NEWS STORY – Student sues Rutgers over grade dispute

Student sues Rutgers over grade dispute Published in the Home News Tribune 10/17/03 By SARAH GREENBLATT STAFF WRITER RUTGERS UNIVERSITY: A Rutgers student has filed a lawsuit claiming professors falsely accused him of plagiarism and

Student sues Rutgers over grade dispute

Published in the Home News Tribune 10/17/03

RUTGERS UNIVERSITY: A Rutgers student has filed a lawsuit claiming professors falsely accused him of plagiarism and that administrators refused to reinstate his grades after a disciplinary panel found him innocent.

The complaint, which was transferred to U.S. District Court after being filed in state Superior Court, accuses Rutgers of breach of contract and violating the student’s right to due process.

Rutgers violated its own procedures for convening student disciplinary hearings, and officials disregarded the unanimous finding of a university hearing board appointed to review the matter, according to the suit.

Defendants include Rutgers President Richard L. McCormick, the boards of governors and trustees, Vice President of Student Affairs Emmet Dennis, Rutgers-Camden Provost Roger Dennis, College of Nursing Dean Felissa Lashley, professor Nancy Redeker and clinical instructor Connie Kartoz.

The student, identified in the complaint by the initials M.Z. to protect the privacy of his academic records, was two courses away from earning a master’s degree at the Graduate Program of Nursing in Camden in May 2002 when he faced plagiarism charges by a professor.

A practicing nurse and police officer from Willingboro, M.Z. had earned his bachelor’s degree in nursing at Rutgers in 2000 — garnering a 3.5 grade-point-average — and had accrued a 3.75 average in his work toward a master’s degree.

On May 1, 2002, Kartoz accused M.Z. of plagiarism, based on his work in theory and practice courses, according to the complaint.

After conducting a preliminary hearing one week later that upheld Kartoz’s charge, Rutgers officials declined to convene a formal hearing on the matter until January 2003, the complaint said.

While the university’s code of conduct permits students facing disciplinary hearings to be represented by a campus advisor, most of the designated advisors said they were too busy or otherwise unavailable to help M.Z., the complaint contends.

The suit claims M.Z. was obliged to defend himself in the hearing, accompanied by an attorney who was not permitted to speak and a campus advisor who lacked time to prepare for the hearing and agreed only to observe the proceedings.

The university did not provide M.Z. with documentation of its charges as it is required to do prior to the hearing, the suit contends.

Despite the adverse conditions, it took a university-appointed board of two students and a professor just 10 minutes to conclude that M.Z.’s accusers had failed to prove that he intentionally committed plagiarism, according to the complaint.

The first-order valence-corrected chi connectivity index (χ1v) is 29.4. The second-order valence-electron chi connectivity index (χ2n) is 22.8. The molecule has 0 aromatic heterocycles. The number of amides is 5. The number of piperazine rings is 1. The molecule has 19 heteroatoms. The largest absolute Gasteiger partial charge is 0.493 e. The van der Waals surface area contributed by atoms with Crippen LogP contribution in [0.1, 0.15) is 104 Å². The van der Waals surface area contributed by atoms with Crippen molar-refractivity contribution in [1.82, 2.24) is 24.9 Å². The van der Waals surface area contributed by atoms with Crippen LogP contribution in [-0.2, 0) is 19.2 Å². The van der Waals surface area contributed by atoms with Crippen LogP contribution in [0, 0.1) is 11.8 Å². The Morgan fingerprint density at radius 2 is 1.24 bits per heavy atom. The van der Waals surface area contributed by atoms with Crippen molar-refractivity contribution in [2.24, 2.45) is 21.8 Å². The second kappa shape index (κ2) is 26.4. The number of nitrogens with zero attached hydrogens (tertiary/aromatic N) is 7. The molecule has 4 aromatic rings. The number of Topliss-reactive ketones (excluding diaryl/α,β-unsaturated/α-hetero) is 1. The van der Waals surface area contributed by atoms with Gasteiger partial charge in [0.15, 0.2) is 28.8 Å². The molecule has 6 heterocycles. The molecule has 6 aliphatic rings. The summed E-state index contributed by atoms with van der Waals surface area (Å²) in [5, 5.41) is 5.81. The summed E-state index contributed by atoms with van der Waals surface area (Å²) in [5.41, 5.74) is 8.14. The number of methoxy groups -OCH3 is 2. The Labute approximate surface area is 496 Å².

When M.Z. sought to have passing grades reinstated and to receive his master’s degree, the university responded that he would receive a failing grade due to plagiarism.

“They failed to follow the holding of their own hearing board’s decision,” said attorney Jamie Epstein, who is representing M.Z.

Denise Lanuto, an attorney representing Rutgers in the case, declined to comment.

Rutgers spokeswoman Sandy Lanman said campus officials could not comment on the case but that a student who is found through a disciplinary proceeding not to have committed plagiarism would still have to appeal his grade, under the university code of conduct.

Epstein said students should learn from M.Z.’s experience.

“This is a warning to any university student as to their illusion that a university will follow their own rules when there’s a disciplinary hearing,” Epstein said. “It clearly shows that they won’t.”

The lawsuit seeks to force Rutgers to confer a master’s degree in nursing upon M.Z. and pay damages.

Sarah Greenblatt: (732) 565-7205;


  1. This article is a very shocking and scandalous attempt to make Rutgers look bad — or at least, that’s how it appears. Why would it appear to be hype and nonsense? Because in an attempt to accuse impropriety and unfair conduct in its description of these events (citing, on numerous occasions, various policies of Rutgers University), this article makes no effort to take those policies into consideration in its primary conclusion. These disciplinary hearings are conferred to determine whether the breach of conduct is serious enough, and certain enough, to expel or suspend a student. This student was not separated from the University in this way (at least, this is not mentioned int he article). And so the outcome is consistent with the findings of the panel. The grades are still assigned by the course instructor(s), as is the case at any accredited institution of higher learning, based on their judgment. Plagiarism accusations serious enough to merit an inquiry could easily be valid and believable enough to warrant a failing grade, but perhaps is not certain enough or severe enough to warrant expulsion. M. Z. might consider himself lucky, rather than pushing the envelope. Perhaps the defense team at Rutgers could use the text of this comment — what I have said here seems enough to have this case tossed out of court with prejudice.

  2. I am sad to hear that another Rutgers MA program can end up nightmarish for students. This level of refusal to work for students can also be found in the new political science MA program. It is very unfortunate that some students are not getting what they pay for at Rutgers.

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